Warner’s Safe Cure: Victorian Newspaper Ads


In many of my posts,  I’ve talked about the various forms of advertising used by H. H. Warner to sell his miraculous cures. Warner clearly knew the power of advertising and rarely missed an opportunity to get his brand before the public. From trade cards to almanacs to a wide variety of premium items like his dominoes or his prize map, Warner bombarded the Victorian public with his brand and was rewarded by an ever-swelling demand.  I’m sure that if radio and television had existed at that time, he would have run commercials touting the value of his Safe Cures.

I’m certain that in the back of my mind, I expected that he must have engaged in extensive newspaper advertising and,  from time to time, I had seen a copy of the occasional Warner’s Safe Cure ad. However,  access to that genre of advertising seemed virtually impossible absent a willingness to sit in front of a microfilm reader and scroll randomly through newspapers of the day in hopes of finding the occasional Safe Cure ad.

Recently, and almost by accident, I stumbled across the access that had, for so long, eluded me. I was engaging in my other passion, genealogical research, when I learned about online access to vintage newspapers. More important though than just access was the ability to search them by names and subjects. Holy cow, I thought, if this will work for family surnames, I wonder if it will work for advertising?  To my delight, it did. My searches for Warner’s Safe Cure yielded enumerable results. While my searches turned up every mention of Safe Cure, many of which were included in countless testimonials (a topic for another day), a significant number of hits were ads taken out by Warner hawking his Safe Cure and Tippecanoe.

In this and future posts, I hope to unveil some of these ads as yet another facet of the Warner Safe Cure empire. Before doing so, I would be remiss if I did not credit the folks at Footnote.  Footnote is a web based search engine that allows you to access original documents through partnerships with the National Archives and the Library of Congress among others.  There is a membership fee, but it is modest considering the time and effort that is saved by searching document collections from the comfort of your home rather than planted in front of a microfilm viewer in the library. Let me also give the disclaimer that most, if not all, of the newspaper images I will be posting are long out of copyright and are subject to fair use. Now, having said all that, let me throw a few gems your way. First, this ad appeared in the Chicago Tribune on December 7, 1902:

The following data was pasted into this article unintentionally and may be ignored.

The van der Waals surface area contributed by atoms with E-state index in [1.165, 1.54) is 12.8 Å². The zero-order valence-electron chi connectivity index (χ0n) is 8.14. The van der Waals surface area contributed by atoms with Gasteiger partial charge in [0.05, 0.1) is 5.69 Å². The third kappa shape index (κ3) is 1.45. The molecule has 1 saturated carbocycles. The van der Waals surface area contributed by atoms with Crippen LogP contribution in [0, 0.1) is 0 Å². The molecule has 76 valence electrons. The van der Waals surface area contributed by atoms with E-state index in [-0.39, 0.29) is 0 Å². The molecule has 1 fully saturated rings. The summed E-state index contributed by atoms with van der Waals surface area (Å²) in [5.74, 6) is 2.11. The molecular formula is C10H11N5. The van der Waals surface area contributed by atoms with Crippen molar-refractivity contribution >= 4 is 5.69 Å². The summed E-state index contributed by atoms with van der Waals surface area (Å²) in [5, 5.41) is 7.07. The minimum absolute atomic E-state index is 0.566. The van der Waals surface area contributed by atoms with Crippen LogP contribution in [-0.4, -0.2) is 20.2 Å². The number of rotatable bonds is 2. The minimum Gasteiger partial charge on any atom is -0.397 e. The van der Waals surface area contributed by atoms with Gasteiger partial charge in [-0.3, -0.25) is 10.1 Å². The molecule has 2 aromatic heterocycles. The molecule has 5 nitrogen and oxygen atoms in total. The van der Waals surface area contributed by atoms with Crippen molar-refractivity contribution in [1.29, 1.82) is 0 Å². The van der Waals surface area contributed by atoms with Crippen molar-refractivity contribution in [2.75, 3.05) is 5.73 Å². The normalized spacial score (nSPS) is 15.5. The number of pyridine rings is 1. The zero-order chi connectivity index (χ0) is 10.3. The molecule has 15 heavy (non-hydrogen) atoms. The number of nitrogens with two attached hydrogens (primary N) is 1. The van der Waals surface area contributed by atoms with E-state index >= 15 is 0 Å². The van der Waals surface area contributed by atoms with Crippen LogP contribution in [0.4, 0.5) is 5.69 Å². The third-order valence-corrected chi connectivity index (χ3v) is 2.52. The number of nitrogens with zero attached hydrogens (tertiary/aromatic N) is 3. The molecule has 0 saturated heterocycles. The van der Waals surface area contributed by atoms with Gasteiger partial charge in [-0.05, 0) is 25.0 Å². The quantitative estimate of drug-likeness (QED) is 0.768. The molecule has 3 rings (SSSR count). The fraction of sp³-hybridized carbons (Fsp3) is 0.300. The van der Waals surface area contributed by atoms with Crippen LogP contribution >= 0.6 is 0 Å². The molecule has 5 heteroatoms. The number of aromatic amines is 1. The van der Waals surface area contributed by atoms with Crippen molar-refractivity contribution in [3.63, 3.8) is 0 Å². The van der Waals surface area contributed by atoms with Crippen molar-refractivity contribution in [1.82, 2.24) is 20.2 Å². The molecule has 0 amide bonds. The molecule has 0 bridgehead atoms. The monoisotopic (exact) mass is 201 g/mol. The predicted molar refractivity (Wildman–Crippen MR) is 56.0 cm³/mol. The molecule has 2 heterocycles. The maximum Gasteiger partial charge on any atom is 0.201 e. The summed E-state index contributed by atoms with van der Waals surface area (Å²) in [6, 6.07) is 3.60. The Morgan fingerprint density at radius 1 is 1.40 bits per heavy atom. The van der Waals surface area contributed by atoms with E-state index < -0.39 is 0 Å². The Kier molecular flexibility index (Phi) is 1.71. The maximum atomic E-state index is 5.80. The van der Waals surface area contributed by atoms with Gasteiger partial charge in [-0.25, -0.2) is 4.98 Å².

This is a great ad and vintage Safe Cure. Like most all of Warner’s advertising for Safe Cure, it attributes all bodily problems to the malfunction of the kidneys. It also incorporates a tried and true device of Warner and other advertisers of the period, the testimonial.  If Safe Cure can help 92-year old Rebecca Smith, it will do wonders for you. It also offers the reader a free trial bottle. How can you lose?  Let me throw another your way as a teaser. In future post, I will talk more about these wonderful tidbits of Warner history. This ad appeared in the Fort Wayne Sentinel on February 16, 1883:

This ad resembles text that appears in some of Warner’s Safe Cure almanacs and strikes a familiar Warner theme – “Beware of Fraud.” The wonderful thing about these ads is that they appear, even now, among the news items that people of that era were reading. Indeed, many of the ads I came across were designed to look like news stories to enhance their credibility. I hope you will enjoy these ads as much as I have.


Leave a Reply

Fill in your details below or click an icon to log in:

WordPress.com Logo

You are commenting using your WordPress.com account. Log Out /  Change )

Google+ photo

You are commenting using your Google+ account. Log Out /  Change )

Twitter picture

You are commenting using your Twitter account. Log Out /  Change )

Facebook photo

You are commenting using your Facebook account. Log Out /  Change )


Connecting to %s